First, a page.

Wednesday, 9 November 2016

It's on (without government funding)!

It's on, folks! December 10 at Vector Arena - Joseph Parker fights for the WBO world heavyweight title against Andy Ruiz.

In the end, it didn't need government funding either! Although Martin Snedden, CEO of promoters Duco (as reported in the media) was bullish about whether the announcement yesterday justified the call of the Government to not fund the fight:
"That's rubbish. When we started out on this commercial route only 35 days ago we had no commercial contracts in place. We didn't know what would happen. We trusted our loyal sponsors and supporters but we were asking a lot of them... but we've hit a threshold in terms of risk assessment where we are saying that we're prepared to go for this."
Their initial threshold might well have included government funding as a buffer of sorts, but even without government funding, they've decided to make a go of it with private funding. Kudos for going for it despite the risk, but that's the nature of private enterprise - you'd be doing pretty well if your business was a sure thing.

Now that it is confirmed, expect it to cost New Zealanders to enjoy a piece of the action. Duco have already said that it won't be available to view at rock bottom prices.

Duco are a shrewd bunch of people who know their boxing and know how to run a fight night. This will likely be their biggest opportunity to make something of Joseph Parker's title ambitions in this country. If he wins, he may well seek bigger opportunities that the market in this country may be unable to support. (I won't think about if he loses - except to say that David Tua was still a popular fighter in this country after his title fight loss to Lennox Lewis and his fight with Shane Cameron was the biggest fight in this country prior to what will go down on December 10, 2016.)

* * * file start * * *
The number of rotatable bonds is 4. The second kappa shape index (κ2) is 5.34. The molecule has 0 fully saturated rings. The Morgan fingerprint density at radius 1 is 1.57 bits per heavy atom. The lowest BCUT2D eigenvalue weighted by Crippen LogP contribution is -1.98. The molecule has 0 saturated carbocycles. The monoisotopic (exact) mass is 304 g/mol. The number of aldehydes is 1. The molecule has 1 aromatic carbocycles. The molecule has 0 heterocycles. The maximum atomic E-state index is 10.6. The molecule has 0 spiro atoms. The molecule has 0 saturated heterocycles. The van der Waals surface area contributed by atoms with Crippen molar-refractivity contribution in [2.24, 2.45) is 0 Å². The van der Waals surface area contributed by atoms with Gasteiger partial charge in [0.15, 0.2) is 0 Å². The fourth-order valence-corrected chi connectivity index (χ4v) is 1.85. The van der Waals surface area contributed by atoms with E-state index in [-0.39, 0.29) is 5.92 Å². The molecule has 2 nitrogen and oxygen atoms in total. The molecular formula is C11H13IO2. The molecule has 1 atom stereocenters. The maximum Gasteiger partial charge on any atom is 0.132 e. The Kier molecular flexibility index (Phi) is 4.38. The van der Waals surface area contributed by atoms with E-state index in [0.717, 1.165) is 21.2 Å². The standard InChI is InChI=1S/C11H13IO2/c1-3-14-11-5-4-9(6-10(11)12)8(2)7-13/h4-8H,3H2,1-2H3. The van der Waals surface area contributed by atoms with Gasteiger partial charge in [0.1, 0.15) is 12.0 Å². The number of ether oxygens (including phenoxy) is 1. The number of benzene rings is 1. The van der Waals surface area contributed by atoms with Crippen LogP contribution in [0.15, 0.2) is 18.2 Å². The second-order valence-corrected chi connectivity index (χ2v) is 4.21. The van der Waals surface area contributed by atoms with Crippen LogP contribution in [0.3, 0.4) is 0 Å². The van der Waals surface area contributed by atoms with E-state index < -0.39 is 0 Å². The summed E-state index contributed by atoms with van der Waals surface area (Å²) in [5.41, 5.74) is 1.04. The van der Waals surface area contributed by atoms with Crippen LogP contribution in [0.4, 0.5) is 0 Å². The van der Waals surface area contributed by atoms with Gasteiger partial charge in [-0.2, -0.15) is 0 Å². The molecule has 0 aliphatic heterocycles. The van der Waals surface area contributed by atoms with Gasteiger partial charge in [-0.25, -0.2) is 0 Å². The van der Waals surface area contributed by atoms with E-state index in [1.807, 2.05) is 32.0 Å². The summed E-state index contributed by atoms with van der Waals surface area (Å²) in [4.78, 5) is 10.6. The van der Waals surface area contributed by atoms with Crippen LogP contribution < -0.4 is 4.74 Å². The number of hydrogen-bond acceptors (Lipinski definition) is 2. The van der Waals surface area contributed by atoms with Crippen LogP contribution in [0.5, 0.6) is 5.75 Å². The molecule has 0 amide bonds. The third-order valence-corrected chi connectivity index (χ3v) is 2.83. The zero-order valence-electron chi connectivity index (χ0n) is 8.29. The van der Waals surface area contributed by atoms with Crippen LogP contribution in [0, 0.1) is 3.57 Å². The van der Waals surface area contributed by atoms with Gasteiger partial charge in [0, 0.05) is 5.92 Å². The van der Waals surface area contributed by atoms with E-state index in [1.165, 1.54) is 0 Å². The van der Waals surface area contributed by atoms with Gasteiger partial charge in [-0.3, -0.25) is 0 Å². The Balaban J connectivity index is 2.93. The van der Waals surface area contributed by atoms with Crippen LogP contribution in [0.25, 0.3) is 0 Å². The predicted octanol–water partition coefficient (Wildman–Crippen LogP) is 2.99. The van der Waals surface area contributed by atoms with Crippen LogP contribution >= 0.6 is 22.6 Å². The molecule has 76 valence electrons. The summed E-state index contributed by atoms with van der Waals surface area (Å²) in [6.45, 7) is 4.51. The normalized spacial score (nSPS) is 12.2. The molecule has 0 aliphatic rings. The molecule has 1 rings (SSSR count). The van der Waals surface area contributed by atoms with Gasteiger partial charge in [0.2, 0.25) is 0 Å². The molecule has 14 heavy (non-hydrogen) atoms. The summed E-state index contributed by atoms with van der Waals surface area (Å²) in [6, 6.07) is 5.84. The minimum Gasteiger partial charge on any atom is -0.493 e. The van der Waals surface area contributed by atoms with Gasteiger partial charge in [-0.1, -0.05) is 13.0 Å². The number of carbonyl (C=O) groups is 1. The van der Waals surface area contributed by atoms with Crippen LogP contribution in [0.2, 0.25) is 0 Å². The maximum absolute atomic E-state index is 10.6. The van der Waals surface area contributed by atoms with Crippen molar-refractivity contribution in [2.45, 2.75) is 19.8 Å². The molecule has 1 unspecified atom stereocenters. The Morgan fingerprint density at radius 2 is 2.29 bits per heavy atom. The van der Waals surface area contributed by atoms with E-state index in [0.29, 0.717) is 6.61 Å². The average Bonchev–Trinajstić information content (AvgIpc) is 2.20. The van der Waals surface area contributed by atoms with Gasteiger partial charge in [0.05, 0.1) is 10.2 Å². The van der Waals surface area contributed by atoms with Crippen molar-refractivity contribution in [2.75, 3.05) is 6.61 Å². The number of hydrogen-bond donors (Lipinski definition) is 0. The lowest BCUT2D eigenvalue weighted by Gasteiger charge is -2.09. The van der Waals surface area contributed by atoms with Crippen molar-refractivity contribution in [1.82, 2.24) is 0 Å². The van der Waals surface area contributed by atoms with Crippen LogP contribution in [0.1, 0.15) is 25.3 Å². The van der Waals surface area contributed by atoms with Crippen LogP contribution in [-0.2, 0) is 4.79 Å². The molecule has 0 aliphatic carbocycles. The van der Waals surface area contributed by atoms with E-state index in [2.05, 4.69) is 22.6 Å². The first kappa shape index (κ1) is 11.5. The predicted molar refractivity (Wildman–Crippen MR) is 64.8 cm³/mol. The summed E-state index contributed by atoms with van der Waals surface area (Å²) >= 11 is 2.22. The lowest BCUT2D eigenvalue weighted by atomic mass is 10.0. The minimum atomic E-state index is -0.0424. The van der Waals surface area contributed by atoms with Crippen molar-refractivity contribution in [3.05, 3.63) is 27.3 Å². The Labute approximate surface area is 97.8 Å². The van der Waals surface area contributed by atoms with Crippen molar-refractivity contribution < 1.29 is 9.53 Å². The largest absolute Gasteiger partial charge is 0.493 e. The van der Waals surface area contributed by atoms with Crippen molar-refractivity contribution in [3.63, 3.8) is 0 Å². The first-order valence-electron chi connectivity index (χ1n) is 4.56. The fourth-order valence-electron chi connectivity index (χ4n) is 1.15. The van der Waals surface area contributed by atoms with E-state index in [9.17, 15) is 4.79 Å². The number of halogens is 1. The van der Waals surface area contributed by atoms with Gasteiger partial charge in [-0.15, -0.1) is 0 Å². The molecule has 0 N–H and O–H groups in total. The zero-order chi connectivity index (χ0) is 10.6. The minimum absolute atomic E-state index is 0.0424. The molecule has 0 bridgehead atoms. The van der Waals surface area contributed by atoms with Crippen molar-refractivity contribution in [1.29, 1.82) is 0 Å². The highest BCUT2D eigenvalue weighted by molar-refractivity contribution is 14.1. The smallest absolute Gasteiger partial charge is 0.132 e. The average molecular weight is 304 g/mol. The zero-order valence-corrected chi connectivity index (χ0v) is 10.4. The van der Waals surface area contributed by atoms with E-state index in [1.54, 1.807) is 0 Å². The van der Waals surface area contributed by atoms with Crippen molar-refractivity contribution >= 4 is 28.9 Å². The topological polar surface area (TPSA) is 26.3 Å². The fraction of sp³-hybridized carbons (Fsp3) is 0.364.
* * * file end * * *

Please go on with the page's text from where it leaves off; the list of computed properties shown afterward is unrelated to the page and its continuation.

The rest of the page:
As a boxing fan, I am right behind Parker in his goal to win the title. As to whether that will extend to parting with any of my scarce income ... let's wait and see.

Saturday, 5 November 2016

The Parker fight takes another body shot

Just as it seemed things were becoming clearer regarding the Joseph Parker fight ... then comes news today that Auckland City's ATEED have decided against providing ratepayer funding for the fight.

According to the article, ATEED's contribution was expected to be in the hundreds of thousands of dollars.

The CEO of ATEED, Brett O'Riley said:
"While there is clear potential to generate international exposure if the fight is held in Auckland, we are unable to make a robust assessment of the potential of this event until the fight is confirmed to take place here and domestic and international television rights are secured."
It is a body blow to promoter Duco's chances of hosting the event in Auckland - especially since it appeared that it was banking on ATEED's financial support to make the fight happen.

Of the public funding possibilities, ATEED's support appeared most sensible on the surface from an economic perspective - the benefits of the fight were likely to be highly concentrated in Auckland - even with up to 50% of fight attendees hailing from outside the city (as claimed in the article). Auckland was also the most likely beneficiary of national and international broadcasts - although the value of this publicity is far from certain. Given that the length of time to promote the fight is shrinking by the day (the fight was believed to be scheduled for December 10), the ability to market and sell the fight becomes that much more difficult the closer we get to fight night.

O'Riley was also quoted as saying:
{I}it was not clear if staging the fight in Auckland would have "the desired outcomes of Auckland's Major Events Strategy" so the decision was made "not provide financial sponsorship for the fight."
It definitely looks like the fight has become a political hard sell - and without government backing it now stands as a true test of whether there is a market of sufficient size to make such an event commercially justifiable in New Zealand.